Just like eating and breathing, sleep is essential for a healthy life. During sleep, your body repairs and revives your brain, heart, and body, getting them ready for a new day. However, most adults don’t get enough of it. Some people don’t make sleep a priority in their busy lives. Others lack good sleep habits—or sleep hygiene, which impacts their quality of sleep. And, many suffer from sleep disorders such as sleep apnea or insomnia.
No matter what sleep issue you have, lack of sleep can lead to a variety of physical and emotional health problems, and in some cases, even death. Fortunately, for most people, sleep deprivation can be fixed with a few simple holistic sleep behavior changes.
How Much Sleep Do I Need?
The amount of sleep you need is based on several factors, including your age. Most adults require about seven to nine hours a night. However, the best way to determine how much you need is based on how you feel. If you feel tired or drowsy during the day or have any of the symptoms described below, you probably need more sleep.
What Are the Symptoms of Sleep Deprivation?
Sleep is necessary to repair and revive your heart and brain. When you don’t get enough, you may suffer from some or all of these symptoms.
- Mood Swings. The likelihood of feeling depressed, burned out, or apathetic increases with sleep deprivation. It makes the daily challenges of life seem insurmountable. And, it heightens your response to daily stressors, making you less able to cope.
- Mental Impairment. Whether it’s giving a presentation, taking a test, or going about routine chores, research shows that without a good night’s sleep, your concentration and memory are likely to suffer. This contributes to poor performance at work and school and reduces your ability to succeed.
- Weight Gain. Lack of sleep makes you hungry. And, sleep deprivation is proven to lead to obesity.
- Injury from Accidents. Drowsy driving is responsible for 20 percent of all car accidents. Its impact on your cognitive and motor performance is equal to legally prescribed levels of alcohol intoxication.
- Serious Physical and Mental Illness. Over time, if left untreated, the effects of sleep deprivation can lead to chronic illness including high blood pressure, heart attack, stroke, heart failure, psychiatric problems and more.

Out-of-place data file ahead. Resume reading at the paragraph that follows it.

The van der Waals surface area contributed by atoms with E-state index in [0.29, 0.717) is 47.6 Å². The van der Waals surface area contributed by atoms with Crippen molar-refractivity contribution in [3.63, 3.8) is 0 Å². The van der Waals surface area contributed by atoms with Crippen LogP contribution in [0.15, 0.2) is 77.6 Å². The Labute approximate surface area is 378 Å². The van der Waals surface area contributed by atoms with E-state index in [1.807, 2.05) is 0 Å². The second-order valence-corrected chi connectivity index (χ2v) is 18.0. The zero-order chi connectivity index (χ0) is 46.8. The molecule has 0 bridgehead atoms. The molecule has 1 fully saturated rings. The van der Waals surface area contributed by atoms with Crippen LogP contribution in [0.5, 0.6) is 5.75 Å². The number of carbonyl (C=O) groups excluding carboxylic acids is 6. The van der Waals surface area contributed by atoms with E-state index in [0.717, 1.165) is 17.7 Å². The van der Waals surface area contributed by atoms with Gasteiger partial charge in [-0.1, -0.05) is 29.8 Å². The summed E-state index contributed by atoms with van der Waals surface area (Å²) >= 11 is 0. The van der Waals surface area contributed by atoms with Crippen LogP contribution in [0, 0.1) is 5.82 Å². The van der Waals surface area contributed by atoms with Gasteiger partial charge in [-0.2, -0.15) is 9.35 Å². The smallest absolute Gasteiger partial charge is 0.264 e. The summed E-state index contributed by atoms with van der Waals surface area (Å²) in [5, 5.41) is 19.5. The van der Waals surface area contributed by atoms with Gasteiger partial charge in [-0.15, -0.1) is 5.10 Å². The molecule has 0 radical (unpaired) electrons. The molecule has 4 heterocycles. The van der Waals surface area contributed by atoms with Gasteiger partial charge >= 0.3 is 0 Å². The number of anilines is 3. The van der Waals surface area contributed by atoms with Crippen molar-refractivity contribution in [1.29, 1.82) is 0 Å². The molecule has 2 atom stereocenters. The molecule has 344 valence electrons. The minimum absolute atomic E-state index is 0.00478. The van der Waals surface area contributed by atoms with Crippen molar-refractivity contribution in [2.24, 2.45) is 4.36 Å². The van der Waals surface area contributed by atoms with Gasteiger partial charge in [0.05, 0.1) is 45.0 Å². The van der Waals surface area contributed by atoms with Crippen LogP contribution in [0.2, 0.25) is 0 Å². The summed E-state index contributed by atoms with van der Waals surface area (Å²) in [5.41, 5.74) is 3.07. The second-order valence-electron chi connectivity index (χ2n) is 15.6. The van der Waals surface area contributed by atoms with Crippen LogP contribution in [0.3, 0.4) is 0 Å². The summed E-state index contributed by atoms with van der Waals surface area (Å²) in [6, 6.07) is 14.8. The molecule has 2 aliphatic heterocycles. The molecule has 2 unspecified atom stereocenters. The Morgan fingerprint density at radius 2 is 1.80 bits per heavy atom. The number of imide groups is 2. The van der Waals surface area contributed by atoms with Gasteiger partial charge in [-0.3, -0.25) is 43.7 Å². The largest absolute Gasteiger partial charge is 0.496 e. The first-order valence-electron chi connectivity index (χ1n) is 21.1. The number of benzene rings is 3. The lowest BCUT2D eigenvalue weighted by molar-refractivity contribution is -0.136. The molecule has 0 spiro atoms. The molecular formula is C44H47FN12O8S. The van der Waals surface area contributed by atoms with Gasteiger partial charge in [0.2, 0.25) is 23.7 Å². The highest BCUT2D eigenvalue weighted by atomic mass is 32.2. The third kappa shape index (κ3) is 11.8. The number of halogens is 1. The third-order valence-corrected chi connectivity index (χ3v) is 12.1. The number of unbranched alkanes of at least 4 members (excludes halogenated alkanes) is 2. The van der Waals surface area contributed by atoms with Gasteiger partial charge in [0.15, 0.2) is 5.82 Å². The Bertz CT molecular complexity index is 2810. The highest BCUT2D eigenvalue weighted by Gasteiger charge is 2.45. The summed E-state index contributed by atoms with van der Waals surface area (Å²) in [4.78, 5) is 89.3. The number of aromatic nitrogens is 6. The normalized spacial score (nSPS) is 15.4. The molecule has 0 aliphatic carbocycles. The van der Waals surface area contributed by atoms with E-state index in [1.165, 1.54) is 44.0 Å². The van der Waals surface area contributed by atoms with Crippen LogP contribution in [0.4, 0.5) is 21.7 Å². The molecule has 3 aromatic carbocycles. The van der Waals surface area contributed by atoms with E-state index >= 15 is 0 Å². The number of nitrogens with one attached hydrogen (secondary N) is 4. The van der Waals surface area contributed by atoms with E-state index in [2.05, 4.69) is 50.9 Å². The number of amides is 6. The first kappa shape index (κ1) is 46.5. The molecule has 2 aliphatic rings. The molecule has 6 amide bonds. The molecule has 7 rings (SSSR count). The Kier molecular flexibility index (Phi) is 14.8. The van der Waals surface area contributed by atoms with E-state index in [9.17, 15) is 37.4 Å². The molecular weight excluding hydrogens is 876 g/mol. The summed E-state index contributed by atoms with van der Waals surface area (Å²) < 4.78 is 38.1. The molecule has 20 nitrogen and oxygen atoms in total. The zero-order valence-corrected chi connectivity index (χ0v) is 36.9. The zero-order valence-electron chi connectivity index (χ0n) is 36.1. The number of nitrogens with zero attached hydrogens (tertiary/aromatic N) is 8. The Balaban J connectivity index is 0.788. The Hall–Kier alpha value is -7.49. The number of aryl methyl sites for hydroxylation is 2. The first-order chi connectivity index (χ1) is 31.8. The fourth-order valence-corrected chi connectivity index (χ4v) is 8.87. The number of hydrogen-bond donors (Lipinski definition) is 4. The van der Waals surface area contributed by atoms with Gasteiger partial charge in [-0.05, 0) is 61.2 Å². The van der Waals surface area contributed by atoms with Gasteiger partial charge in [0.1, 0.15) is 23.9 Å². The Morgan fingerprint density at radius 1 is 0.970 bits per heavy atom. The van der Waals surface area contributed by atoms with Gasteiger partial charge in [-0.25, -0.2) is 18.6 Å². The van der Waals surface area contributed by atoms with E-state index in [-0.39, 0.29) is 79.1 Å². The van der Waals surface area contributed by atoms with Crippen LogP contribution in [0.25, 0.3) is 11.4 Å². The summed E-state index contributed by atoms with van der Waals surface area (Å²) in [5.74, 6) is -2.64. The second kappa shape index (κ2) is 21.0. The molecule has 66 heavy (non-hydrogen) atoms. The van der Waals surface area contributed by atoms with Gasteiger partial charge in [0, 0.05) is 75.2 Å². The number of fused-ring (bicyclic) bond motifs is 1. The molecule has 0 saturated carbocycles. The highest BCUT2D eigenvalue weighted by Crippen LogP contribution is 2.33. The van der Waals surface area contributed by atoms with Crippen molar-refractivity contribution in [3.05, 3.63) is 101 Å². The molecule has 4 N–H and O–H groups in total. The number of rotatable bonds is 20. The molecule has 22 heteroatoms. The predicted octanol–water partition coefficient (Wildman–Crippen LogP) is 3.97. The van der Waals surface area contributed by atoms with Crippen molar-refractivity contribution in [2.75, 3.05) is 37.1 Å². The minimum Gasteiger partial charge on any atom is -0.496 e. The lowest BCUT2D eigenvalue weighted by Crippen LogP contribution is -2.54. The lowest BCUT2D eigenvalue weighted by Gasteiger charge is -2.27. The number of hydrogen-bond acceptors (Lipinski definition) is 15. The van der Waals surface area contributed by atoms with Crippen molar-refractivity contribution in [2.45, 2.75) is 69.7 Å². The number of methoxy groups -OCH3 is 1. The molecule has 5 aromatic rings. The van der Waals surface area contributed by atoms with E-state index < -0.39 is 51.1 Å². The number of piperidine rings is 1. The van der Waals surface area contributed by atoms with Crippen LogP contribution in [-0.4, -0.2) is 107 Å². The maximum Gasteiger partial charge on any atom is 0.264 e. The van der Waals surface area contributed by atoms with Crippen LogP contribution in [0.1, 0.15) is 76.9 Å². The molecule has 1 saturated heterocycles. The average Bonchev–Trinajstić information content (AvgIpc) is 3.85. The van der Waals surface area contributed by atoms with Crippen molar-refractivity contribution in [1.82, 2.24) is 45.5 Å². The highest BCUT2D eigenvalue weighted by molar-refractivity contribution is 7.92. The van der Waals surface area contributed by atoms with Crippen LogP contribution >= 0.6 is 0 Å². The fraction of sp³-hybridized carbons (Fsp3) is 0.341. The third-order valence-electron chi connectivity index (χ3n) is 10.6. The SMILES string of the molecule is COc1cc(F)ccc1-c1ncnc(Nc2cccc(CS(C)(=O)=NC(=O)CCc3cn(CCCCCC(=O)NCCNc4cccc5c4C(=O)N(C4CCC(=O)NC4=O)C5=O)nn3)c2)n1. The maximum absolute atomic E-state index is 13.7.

How Can I Improve My Sleep Habits?
There are a variety of things you can do to help improve your sleep. Known as “sleep hygiene,” these practices will help you get on the right track to a good night’s sleep.
1. Get in bed and wake up the same time every day. This will help you set your internal sleep clock. Aim for the same sleep and wakeup times on weekends.
2. Skip caffeine, especially in the afternoon and evening. Caffeine is a stimulant and can keep you awake, even if you drink it several hours before bed.
3. Limit alcohol. While alcohol may make you tired, after a few hours in your system, it acts as a stimulant. This can lead to frequent awakenings and reduced quality of sleep.
4. Make your bedroom into a sleep haven. Maybe it’s time for a bedroom makeover. Remove the clutter and stimulation (including television and computer). Invest in black out shades to block light and a noise machine to lull you to sleep with relaxing sounds of rain, chirping birds or waterfalls. Keep your room cool and be sure to replace your mattress every 10 years.
5. Create a relaxing pre-sleep ritual. Take a warm shower or bath, read a book or listen to music. Say good night to your smartphone and computer at least an hour before you get in bed. That’s because the color blue on electronic devices acts as a stimulant.
What If These Tips Don’t Improve My Sleep?
If the above tips don’t improve your sleep, you may have better success in tackling your symptoms at a sleep clinic. At the Holistic Healing Heart Center’s Sleep Clinic, Dr. Cynthia and her staff take a holistic approach, using painless and noninvasive testing, to diagnose and treat sleep disorders such as sleep apnea and insomnia. To schedule a sleep consultation, call: 818-842-1410.